Frank was a reasonable person. A fair person. A quiet, reliable sort. That was exactly how he’d been all his life. And it was exactly that reasonable, fair, quiet, reliable Frank who found himself parked in his usual spot at the far end of the corner store’s lot that Friday night, watching the counter clerk through the window while his hand rested on the crowbar in the passenger seat.

            Frank had always been a planner too. A thinker. Whatever the problem, whatever the need, he never acted until he’d planned and thought his way through all of his options and reached an absolute conclusion on the best possible course to take. He was patient; determined. It was what had carried him through high school and university as an Honours Student. It was what had landed him a six-figure salary before he was even 30. It was what won him a first date with his wife, and the best possible mortgage on their best possible house. And three weeks ago, it was what killed his wife, in the quickest possible way.

            Left instead of right.

            West instead of East.

            A short drive home instead of a long one.

            A drunk teenager instead of a sober one, ploughing his piece-of-crap Chevy into Sarah’s passenger door from that side street instead of ploughing through an empty intersection, down into the ditch on the other side of it.

            Mangled passenger instead of beautiful wife.

            Cremation instead of burial.

            Crowbar instead of gun.

            Frank unbuckled his seatbelt and watched the clerk get a woman her cigarettes from the shuttered top shelf behind his counter. When he’d accepted her bill and given her the change from it, the clerk smiled with a mouthful of braces and said what looked like “goodnight.” The bruise on his face from where the airbag must’ve hit him looked just about healed up after three weeks. An open textbook and a pile of notes took up a small space next to the register; preparation for a test in one of his college-prep classes, maybe.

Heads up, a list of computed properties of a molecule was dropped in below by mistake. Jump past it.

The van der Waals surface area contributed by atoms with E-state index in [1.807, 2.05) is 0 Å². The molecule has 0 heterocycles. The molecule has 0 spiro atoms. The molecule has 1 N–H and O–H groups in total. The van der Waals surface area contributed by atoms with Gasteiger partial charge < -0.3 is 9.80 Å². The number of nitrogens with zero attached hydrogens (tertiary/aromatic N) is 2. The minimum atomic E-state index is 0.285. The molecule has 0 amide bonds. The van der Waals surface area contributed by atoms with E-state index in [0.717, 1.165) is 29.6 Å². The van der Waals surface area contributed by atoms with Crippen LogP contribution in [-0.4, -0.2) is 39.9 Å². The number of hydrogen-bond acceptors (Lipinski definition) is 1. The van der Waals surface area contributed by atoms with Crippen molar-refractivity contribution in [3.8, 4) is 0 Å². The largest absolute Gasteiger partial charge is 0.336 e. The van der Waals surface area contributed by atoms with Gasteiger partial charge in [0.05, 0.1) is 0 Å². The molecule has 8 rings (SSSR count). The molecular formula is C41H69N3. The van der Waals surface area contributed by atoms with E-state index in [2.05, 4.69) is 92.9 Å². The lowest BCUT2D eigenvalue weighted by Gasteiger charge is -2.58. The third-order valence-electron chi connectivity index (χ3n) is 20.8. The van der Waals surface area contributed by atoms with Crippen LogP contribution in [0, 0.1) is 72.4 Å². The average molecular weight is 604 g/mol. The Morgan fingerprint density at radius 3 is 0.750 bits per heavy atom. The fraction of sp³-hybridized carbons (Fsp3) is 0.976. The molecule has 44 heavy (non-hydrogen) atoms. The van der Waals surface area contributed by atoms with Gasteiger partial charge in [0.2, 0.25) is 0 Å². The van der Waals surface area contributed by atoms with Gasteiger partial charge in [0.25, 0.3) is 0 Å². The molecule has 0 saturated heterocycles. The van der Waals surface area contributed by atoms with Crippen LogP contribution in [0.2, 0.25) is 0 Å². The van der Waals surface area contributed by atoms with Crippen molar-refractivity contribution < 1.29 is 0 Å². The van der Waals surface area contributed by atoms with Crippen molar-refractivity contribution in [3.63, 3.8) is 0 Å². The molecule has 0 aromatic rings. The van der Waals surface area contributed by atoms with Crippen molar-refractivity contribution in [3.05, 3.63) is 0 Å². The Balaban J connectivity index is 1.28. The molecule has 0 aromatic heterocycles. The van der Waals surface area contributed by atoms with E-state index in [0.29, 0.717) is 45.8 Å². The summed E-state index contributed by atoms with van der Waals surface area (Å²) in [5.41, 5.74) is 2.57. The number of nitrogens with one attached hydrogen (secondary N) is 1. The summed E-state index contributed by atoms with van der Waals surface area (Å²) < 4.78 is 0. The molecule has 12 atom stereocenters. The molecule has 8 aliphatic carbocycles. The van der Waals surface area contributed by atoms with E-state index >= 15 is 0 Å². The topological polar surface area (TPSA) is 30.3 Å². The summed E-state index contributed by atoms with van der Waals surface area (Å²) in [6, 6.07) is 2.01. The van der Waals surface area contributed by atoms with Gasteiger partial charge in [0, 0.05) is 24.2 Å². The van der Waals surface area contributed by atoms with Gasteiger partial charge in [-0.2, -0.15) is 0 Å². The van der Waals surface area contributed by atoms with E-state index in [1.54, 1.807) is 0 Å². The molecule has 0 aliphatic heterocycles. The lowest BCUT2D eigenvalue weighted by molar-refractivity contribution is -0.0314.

Frank held the crowbar across his knees, and thought.

            Thought of getting out of his rental car—which he’d gotten for the best possible price—and walking into the store.

            Thought of locking the door behind him, walking up to the counter and beating the murderer standing behind it with the crowbar Frank had bought from the hardware store that afternoon; one hit for every day of the mere three-month probation the murderer’s crime had earned him since he was lucky enough to be a first-time offender and a minor with two months still until his 18th birthday.

            Thought instead of specifically giving the drunken idiot a taste of Sarah’s broken leg, cracked skull, broken neck and crushed ribcage, so he could have an idea of what the front end of a Chevy and the inside of a passenger door did to a person’s body. However many swings that would take.

            Thought next of pinning that reckless, young, stupid kid to the wall, crowbar to his throat, and screaming out every detail of what him and his stupid fucking Chevy had taken away; every exhausted detail of sleepless nights or gory dreams; every pathetic detail of what it meant to be empty—hollow home, hollow man; every aching detail of how he had ruined reasonable, fair, quiet, reliable, planning, thinking, patient, determined Frank’s best possible life.

            Thought, was terrified of, how nothing would ever be enough. But maybe it was the only thing left for Frank to do.

            Frank’s hands wrapped tight around the crowbar’s middle.

            The clerk behind the counter, shoulders drooped after a long shift, handed things over to his night-shift replacement with another smile and another “goodnight,” packed up his things, and walked out the door. He got into the passenger seat of a waiting minivan, driven by a lovely- but exhausted-looking woman—his mother—and then was gone, headed home a minute later.

            Frank watched them go, placed the crowbar back on the passenger seat, buckled himself in again, and wondered.

            Wondered for the hundredth time if he’d really seen a green light in the intersection that night before he’d turned his head to look at Sarah and laugh with her about something she’d said.

            Wondered if, even drunk as he was, the kid who’d hit them was telling the truth in court when he said he hadn’t run a red, and that he’d really done all he could to stop when Frank and Sarah’s car cut off his turn.

            Wondered what would come of it when he came back to this parking lot for the kid’s next shift tomorrow.

            Then hollow Frank drove back to his hollow home, shuddering his way through every intersection, and wondered if but hoped he wouldn’t sleep at all tonight.